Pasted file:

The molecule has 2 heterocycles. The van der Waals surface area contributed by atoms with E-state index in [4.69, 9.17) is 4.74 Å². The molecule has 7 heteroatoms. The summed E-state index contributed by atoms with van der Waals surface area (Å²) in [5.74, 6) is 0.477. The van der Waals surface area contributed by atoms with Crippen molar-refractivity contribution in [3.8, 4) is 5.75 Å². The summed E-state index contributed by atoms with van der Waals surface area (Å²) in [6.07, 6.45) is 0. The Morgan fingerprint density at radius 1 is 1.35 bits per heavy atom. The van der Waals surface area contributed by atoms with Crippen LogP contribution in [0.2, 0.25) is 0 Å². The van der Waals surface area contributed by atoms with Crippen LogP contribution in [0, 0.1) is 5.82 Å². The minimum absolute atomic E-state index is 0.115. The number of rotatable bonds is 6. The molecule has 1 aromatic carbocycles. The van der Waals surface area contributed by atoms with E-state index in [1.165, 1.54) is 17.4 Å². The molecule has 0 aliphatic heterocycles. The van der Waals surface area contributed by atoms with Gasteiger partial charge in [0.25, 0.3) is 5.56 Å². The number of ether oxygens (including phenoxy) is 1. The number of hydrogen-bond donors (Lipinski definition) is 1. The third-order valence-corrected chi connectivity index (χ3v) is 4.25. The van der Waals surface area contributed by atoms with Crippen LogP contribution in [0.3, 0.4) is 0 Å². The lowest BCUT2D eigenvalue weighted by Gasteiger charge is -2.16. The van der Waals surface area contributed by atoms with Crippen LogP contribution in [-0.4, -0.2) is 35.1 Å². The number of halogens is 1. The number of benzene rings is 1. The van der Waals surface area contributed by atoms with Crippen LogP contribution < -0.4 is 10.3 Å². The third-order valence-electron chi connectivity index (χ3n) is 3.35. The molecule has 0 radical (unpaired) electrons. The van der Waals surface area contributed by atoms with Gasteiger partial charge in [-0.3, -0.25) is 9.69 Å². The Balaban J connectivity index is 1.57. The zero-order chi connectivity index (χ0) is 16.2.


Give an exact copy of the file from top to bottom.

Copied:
The molecule has 2 heterocycles. The van der Waals surface area contributed by atoms with E-state index in [4.69, 9.17) is 4.74 Å². The molecule has 7 heteroatoms. The summed E-state index contributed by atoms with van der Waals surface area (Å²) in [5.74, 6) is 0.477. The van der Waals surface area contributed by atoms with Crippen molar-refractivity contribution in [3.8, 4) is 5.75 Å². The summed E-state index contributed by atoms with van der Waals surface area (Å²) in [6.07, 6.45) is 0. The Morgan fingerprint density at radius 1 is 1.35 bits per heavy atom. The van der Waals surface area contributed by atoms with Crippen LogP contribution in [0.2, 0.25) is 0 Å². The van der Waals surface area contributed by atoms with Crippen LogP contribution in [0, 0.1) is 5.82 Å². The minimum absolute atomic E-state index is 0.115. The number of rotatable bonds is 6. The molecule has 1 aromatic carbocycles. The van der Waals surface area contributed by atoms with E-state index in [1.165, 1.54) is 17.4 Å². The molecule has 0 aliphatic heterocycles. The van der Waals surface area contributed by atoms with Gasteiger partial charge in [0.25, 0.3) is 5.56 Å². The number of ether oxygens (including phenoxy) is 1. The number of hydrogen-bond donors (Lipinski definition) is 1. The third-order valence-corrected chi connectivity index (χ3v) is 4.25. The van der Waals surface area contributed by atoms with Crippen LogP contribution in [0.3, 0.4) is 0 Å². The lowest BCUT2D eigenvalue weighted by Gasteiger charge is -2.16. The van der Waals surface area contributed by atoms with Crippen LogP contribution in [-0.4, -0.2) is 35.1 Å². The number of halogens is 1. The number of benzene rings is 1. The van der Waals surface area contributed by atoms with Crippen LogP contribution < -0.4 is 10.3 Å². The third-order valence-electron chi connectivity index (χ3n) is 3.35. The molecule has 0 radical (unpaired) electrons. The van der Waals surface area contributed by atoms with Gasteiger partial charge in [-0.3, -0.25) is 9.69 Å². The Balaban J connectivity index is 1.57. The zero-order chi connectivity index (χ0) is 16.2.